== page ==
Why Are Managers Involved In Replay? How It Should Change
As I was watching the game tonight, I couldn’t help but think about how I would change the replay system after watching Rick Renteria chatting with the home plate umpire about if Darwin Barney was hit by a pitch or if it hit the bat. I didn’t time the conversation, but it was at least a few minutes before Renteria walked back to the dugout and gave up the argument. We’re not privy to the conversation or the result, since no one is mic’d up, but my guess is that Renteria was stalling for time to give their replay guy a chance to view the replay. What bothers me is the fact that managers are able to do this.
Brad Ausmus, manager of the Tigers, was interviewed today on Baseball Today with Buster Olney and talked specifically about the fact that he does it. He’ll walk to the mound to stall for time and then look back to the dugout for the thumbs up or thumbs down. That is not a good system. Why the manager is even involved in the process is beyond me. There really needs to be one umpire in the booth somewhere with the ability to buzz down to the crew on the field when he wants to take a look at a play. If he feels like the play was close enough to view, he needs to buzz down and let them know to halt play for 30 seconds or a minute to give him a few extra seconds to review. There is no reason why a manager should have time to stall and then possibly not even want to challenge. MLB has said the system is a work in progress, so we’ll see how they adjust as the year goes on, but I think when all is said and done, the manager’s role in the process will all but be eliminated.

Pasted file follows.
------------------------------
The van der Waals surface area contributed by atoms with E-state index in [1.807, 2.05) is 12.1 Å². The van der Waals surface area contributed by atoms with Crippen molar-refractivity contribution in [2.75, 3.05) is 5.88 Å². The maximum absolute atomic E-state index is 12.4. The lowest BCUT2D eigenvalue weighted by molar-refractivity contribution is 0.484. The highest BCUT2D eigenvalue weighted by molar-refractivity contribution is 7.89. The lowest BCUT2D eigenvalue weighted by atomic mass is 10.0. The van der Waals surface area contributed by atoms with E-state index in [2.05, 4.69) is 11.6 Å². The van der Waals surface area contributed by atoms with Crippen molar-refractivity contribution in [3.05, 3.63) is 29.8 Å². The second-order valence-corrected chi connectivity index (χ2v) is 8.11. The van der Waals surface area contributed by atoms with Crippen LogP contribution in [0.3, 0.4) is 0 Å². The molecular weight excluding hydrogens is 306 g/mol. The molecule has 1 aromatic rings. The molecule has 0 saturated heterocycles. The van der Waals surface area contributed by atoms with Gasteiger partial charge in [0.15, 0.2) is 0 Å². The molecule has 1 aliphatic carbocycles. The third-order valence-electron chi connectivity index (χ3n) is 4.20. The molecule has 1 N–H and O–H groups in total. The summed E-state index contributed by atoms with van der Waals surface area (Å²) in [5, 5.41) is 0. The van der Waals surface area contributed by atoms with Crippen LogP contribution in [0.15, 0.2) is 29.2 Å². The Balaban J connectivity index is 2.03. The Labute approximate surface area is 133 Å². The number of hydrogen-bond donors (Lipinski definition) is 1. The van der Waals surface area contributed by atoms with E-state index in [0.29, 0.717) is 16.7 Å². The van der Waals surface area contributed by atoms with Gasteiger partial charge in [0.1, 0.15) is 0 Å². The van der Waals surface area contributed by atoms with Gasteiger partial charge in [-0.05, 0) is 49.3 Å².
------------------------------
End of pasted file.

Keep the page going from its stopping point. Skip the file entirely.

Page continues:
- Travis Wood, despite a fairly high pitch count early, pitched really well. It was a tough day to pitch with the wind gusting out, but he did a good job. It was interesting to see him mix in a few more curveballs than we’re used to seeing. Last year he used the curveball just under 2% of the time. I’m curious to see if that will be higher this season.
- Welington Castillo absolutely crushed the home run he hit in the 2nd inning. It was one of the hits that as a fan, I feel comfortable flipping the scorebook and watching it fly. No need to run that baby out.
- I continue to be baffled by Renteria’s lineup construction. Today, a day after Mike Olt went yard, he sits…with the wind blowing out.
- On the flip side, I do like the fact that Renteria is willing to leave a reliever out there for more than a batter. I’m not much of a fan of the traditional LOOGY concept so I was happy the other night to see James Russell face a righty and seeing Wesley Wright pitching a good amount of pitches instead of going with someone else.
Get To Know Your Opposing Starting Pitcher
Lee certainly hopes to rebound in a big way from Monday’s effort on Opening Day in Texas. He allowed 11 hits, eight runs, one walk and struck out just one in five innings, uncharacteristic for one of the game’s top lefties. ~ MLB.com
Lee’s repertoire includes two fastballs (four-seam, two-seam) that reach 90-93 mph, an 85-88 mph cut fastball, an occasional slider, as well as a circle changeup and a curveball.
Lee usually appears stoic and confident on the mound. It is considered one of his greatest attributes when pitching in pressure situations